In Part I, we looked at the widely accepted practice of static stretching as a method of “warming up” before exercise, and how this practice is in fact not backed by any evidence, and may even be deleterious in its effects.
Static Stretching is also widely advocated after exercise, in order to facilitate recovery, and to reduce the effects of muscle soreness frequently experienced after hard training sessions.
“Surely at least My Post-Workout Stretches Haven’t all been a Waste of Time?” you cry…
I’m afraid the sacred cow slaying must continue!
Does Static Stretching Prevent D.O.M.S?
D.O.M.S. stands for Delayed Onset Muscle Soreness – this is the pain and stiffness felt in muscles which comes on gradually after a hard training session, and is particularly bad after activities which involve “eccentric contractions” – that is where a muscle lengthens under tension. Think running downhill, or lowering weights slowly and under control.
Perhaps you truly believe that stretching after your workout reduces how much you ache, and who am I to stop you, but I’m afraid that many studies such as this one show that it doesn’t really make a difference.1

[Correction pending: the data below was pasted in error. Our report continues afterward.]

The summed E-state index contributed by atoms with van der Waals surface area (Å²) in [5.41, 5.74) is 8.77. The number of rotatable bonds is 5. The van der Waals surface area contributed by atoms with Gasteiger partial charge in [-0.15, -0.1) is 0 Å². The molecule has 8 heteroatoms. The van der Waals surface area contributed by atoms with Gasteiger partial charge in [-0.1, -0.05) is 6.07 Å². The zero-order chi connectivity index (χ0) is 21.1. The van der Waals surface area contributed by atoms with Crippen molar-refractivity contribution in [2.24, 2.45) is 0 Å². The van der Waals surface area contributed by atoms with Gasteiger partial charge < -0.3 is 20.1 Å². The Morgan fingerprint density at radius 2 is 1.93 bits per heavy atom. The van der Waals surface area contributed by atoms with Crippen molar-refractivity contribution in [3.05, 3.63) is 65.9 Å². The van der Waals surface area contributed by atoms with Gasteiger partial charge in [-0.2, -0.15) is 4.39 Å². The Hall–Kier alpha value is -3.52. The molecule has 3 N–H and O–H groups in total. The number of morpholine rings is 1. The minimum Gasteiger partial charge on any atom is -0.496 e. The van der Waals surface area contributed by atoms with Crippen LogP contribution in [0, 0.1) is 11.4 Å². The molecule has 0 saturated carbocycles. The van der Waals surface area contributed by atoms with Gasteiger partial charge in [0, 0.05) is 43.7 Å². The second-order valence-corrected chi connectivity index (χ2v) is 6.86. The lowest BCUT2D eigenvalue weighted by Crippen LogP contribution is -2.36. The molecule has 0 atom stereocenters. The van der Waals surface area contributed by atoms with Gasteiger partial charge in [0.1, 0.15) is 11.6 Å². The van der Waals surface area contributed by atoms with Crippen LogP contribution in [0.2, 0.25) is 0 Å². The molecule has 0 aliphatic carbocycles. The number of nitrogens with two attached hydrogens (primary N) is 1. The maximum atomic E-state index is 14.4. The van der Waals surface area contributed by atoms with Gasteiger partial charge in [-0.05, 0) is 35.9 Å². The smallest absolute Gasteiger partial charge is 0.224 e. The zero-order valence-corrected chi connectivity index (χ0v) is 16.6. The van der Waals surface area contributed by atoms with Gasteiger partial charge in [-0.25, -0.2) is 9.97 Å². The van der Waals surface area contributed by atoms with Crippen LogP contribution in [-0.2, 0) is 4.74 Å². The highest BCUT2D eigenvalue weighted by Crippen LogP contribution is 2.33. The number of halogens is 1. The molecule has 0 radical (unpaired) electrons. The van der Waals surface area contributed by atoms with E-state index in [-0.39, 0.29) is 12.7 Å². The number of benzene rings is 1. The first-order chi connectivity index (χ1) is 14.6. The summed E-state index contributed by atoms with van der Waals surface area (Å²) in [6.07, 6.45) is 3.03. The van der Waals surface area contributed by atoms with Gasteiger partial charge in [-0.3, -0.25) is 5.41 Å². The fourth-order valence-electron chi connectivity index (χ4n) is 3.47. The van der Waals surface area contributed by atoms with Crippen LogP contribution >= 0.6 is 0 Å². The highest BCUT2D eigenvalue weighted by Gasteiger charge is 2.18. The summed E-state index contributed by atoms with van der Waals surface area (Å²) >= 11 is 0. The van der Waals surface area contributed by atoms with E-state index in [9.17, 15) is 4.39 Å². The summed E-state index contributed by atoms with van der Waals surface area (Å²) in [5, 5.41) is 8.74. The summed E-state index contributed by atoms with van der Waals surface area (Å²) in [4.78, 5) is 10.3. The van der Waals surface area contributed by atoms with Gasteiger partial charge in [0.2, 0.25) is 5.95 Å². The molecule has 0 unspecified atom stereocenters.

Though we may feel like we’re doing some good rolling around on the mats in funny positions after a long hard session in the gym, it’s really no more beneficial than wearing your lucky socks, or that special magic wristband you bought off the net…
Does Static Stretching Aid Recovery?
Unfortunately there is again no evidence that stretching after a training session has any effect on recovery. A study conducted in 2013 tested the effects of single vs repeated bouts of stretching on numerous markers of muscle damage, performance and stiffness found no beneficial effects to stretching immediately post exercise.2
One thing to note, is that this study did find some favourable reductions in muscle stiffness, in individuals who continued to stretch in the days following the exercise session.
Anecdotally, I can attest to the best cure for D.O.M.S to be movement of any form, be this stretching, dynamic mobility, and/or a light session of more of the same exercise or activity which caused it in the first place.
In part III, the final installment of this series, we shall look at stretching for flexibility, surely the one arena where this ubiquitous practice does have some utility?
1) The effect of passive stretching on delayed onset muscle soreness, and other detrimental effects following eccentric exercise. Lund H, Vestergaard-Poulsen P, Kanstrup IL, Sejrsen P
2) Effect of single bout versus repeated bouts of stretching on muscle recovery following eccentric exercise.
Torres R, Pinho F, Duarte JA, Cabri JM